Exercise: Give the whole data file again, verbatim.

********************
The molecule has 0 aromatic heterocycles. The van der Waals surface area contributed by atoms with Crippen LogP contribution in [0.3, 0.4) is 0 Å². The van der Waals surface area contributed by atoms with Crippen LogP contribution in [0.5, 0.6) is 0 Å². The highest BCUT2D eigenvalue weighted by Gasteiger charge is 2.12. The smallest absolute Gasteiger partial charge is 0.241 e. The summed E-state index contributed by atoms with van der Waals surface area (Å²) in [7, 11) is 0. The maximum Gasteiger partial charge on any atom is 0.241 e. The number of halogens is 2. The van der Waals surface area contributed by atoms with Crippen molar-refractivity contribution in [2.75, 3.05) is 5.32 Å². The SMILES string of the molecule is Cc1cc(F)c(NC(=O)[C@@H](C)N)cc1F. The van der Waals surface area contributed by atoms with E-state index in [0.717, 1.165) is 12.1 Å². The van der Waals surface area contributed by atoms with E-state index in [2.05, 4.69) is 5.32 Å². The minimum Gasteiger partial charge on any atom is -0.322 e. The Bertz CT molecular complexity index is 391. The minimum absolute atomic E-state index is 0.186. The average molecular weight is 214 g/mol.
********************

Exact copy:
The molecule has 0 aromatic heterocycles. The van der Waals surface area contributed by atoms with Crippen LogP contribution in [0.3, 0.4) is 0 Å². The van der Waals surface area contributed by atoms with Crippen LogP contribution in [0.5, 0.6) is 0 Å². The highest BCUT2D eigenvalue weighted by Gasteiger charge is 2.12. The smallest absolute Gasteiger partial charge is 0.241 e. The summed E-state index contributed by atoms with van der Waals surface area (Å²) in [7, 11) is 0. The maximum Gasteiger partial charge on any atom is 0.241 e. The number of halogens is 2. The van der Waals surface area contributed by atoms with Crippen molar-refractivity contribution in [2.75, 3.05) is 5.32 Å². The SMILES string of the molecule is Cc1cc(F)c(NC(=O)[C@@H](C)N)cc1F. The van der Waals surface area contributed by atoms with E-state index in [0.717, 1.165) is 12.1 Å². The van der Waals surface area contributed by atoms with E-state index in [2.05, 4.69) is 5.32 Å². The minimum Gasteiger partial charge on any atom is -0.322 e. The Bertz CT molecular complexity index is 391. The minimum absolute atomic E-state index is 0.186. The average molecular weight is 214 g/mol.